It’s one of the last areas of the Bay still doing pound-netting, and just off shore are clusters of posts sticking out of the water that hold the nets. Basically, it’s a maze of nets that guide fish into a main holding area. Watermen dip into the trap and pull out what they want, then toss back the rest back into the Chesapeake Bay.
What could be called the downtown section of the island is the remains of what used to be three villages. In the 1940s and 50s, the island, with its packing houses, was the economic engine for Talbot County. They canned not only oysters, crabs and fish, but also corn, tomatoes and beans grown inland. The canned goods were shipped by steam engine across the country.
The middle village, Avalon, is the only one remaining. The barbershop became the community museum. The department store is a restaurant. The bank is a used-book store. The country market is still a market.
In that group is Two If By Sea (5776 Tilghman Island Road) a restaurant in the former general store — one side for dry goods, and the other side a hardware store. Henry Mill (Chef Henry) kept the interior intact and it’s worth a stop by to step-back in time.
The restaurant is open only for breakfast and lunch Sunday-Thursday. On Friday and Saturday, Chef Henry gets creative with dinner until 9pm, using herbs and veggies grown in his garden in back of the store. His hits include Crabby Eggs Benedict for breakfast and unique sandwiches for lunch. However, he’s known for his Smith Island cakes sold at several of the island’s restaurants.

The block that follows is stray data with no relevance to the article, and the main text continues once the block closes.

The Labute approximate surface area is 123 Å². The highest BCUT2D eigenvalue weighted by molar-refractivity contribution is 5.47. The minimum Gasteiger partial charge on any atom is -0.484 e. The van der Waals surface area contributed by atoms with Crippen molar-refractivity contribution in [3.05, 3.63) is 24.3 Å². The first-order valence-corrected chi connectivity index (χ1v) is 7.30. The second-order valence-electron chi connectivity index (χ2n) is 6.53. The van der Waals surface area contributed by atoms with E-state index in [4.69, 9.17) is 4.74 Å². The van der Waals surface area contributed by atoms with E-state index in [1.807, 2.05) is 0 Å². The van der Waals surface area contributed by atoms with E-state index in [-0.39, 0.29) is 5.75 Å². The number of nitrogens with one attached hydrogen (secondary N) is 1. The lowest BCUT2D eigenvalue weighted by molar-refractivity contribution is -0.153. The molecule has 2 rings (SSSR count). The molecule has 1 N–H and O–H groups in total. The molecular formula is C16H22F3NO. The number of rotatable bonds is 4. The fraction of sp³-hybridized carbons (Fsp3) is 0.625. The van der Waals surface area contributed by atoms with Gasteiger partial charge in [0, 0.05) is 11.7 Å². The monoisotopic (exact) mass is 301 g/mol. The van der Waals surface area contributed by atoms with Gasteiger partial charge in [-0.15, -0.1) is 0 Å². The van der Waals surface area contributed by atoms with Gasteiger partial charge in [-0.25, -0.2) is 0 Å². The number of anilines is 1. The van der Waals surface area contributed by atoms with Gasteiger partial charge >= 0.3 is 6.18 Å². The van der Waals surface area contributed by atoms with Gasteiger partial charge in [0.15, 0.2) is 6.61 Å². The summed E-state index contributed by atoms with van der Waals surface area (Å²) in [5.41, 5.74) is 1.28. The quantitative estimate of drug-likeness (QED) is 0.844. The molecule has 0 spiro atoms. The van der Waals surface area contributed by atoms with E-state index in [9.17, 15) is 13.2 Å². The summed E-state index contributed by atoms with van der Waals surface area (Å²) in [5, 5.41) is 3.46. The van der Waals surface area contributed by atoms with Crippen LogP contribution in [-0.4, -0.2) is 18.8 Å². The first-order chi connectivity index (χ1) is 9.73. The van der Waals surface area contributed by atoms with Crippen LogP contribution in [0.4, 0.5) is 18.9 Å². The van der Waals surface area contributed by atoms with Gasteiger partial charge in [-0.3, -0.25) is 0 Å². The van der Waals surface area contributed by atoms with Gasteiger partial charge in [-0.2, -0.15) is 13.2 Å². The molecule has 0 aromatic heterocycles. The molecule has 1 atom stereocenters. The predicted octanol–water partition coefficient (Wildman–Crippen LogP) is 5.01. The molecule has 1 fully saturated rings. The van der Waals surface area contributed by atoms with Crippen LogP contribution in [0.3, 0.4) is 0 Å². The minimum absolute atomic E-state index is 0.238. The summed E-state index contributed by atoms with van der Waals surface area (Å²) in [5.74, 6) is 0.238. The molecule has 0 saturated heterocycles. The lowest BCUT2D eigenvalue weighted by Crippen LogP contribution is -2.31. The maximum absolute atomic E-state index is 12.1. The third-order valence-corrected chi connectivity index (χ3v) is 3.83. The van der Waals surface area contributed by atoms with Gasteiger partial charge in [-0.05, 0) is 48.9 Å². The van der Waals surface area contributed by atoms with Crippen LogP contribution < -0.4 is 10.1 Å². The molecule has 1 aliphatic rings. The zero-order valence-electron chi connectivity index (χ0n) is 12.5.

Just down the street a bit is the Tilghman Island Country Store (5949 Tilghman Island Road), owned by Patricia McGlannan and her husband. It’s a small, full-service market with a deli counter where visitors can buy sandwiches and sides for day tripping. The store is known for the what the locals call “the world’s best” carrot cake, made by Patricia’s sister-in-law.
“In our case, even though we’re just a country store,” says Patricia, “There’s more going on than you might realize.”
The store has a screened-in back porch where they stash the gourmet ice cream. And on Friday nights, it’s the gathering place for locals and visitors alike. A wine “rep” brings in a variety of bottles for weekly tastings. “I’ll have 20 people standing around drinking wine before they go out to dinner or entertain at home,” says Patricia. Even the watermen show up, in their work boots, swearing they don’t drink wine.
Nearby is Dogwood Harbor (21308 Phillips Road) with rows of watermen’s boats. These are working boats and may be one of the largest collection in one spot on the Chesapeake Bay. It’s also home to the nation’s oldest skipjack, Rebecca T. Ruark, built in 1886, a national historic landmark. She’s now used for tour sails. Another local charter is the former racing yacht, the Lady Patty, built in 1935. She’s docked at a marina by the Knapps Narrow bridge to the island. There are also lighthouse tours, kayak tours and sports fishing charters. All are available during sailing season, typically April through October.
The island has several ‘big’ waterfront inns with about 20 rooms each and boat slips, including the traditional Tilghman Island Inn (21384 Coopertown Road) and the renovated Harrison House (21551 Chesapeake House Drive). David McCollum, owner of Tilghman Island Inn, chucked life at Columbia University in New York City for island life and points out “The closest stop light is the other side of St. Michaels (about 15 miles away).”
For the more casual, there are a number of B&Bs and local houses available for rent. There’s also marina bars recommended by the locals where you can get crabcakes, cold drafts and as well as a fishing charter. They include Mike & Eric’s (6178 Tilghman Island Road) on the mainland side of the bridge and Bridge Restaurant (6136 Tilghman Island Road) on the island side.
There’s very little to do on Tilghman Island if you’re doing a day-trip drive-by. “Just popping in will not give you any idea of what there is,” says Patricia, the country store owner. “You have to hang out, park your car, and start walking around to see it.” And, you have to talk to the locals. Ironically, that can fill a weekend or a week.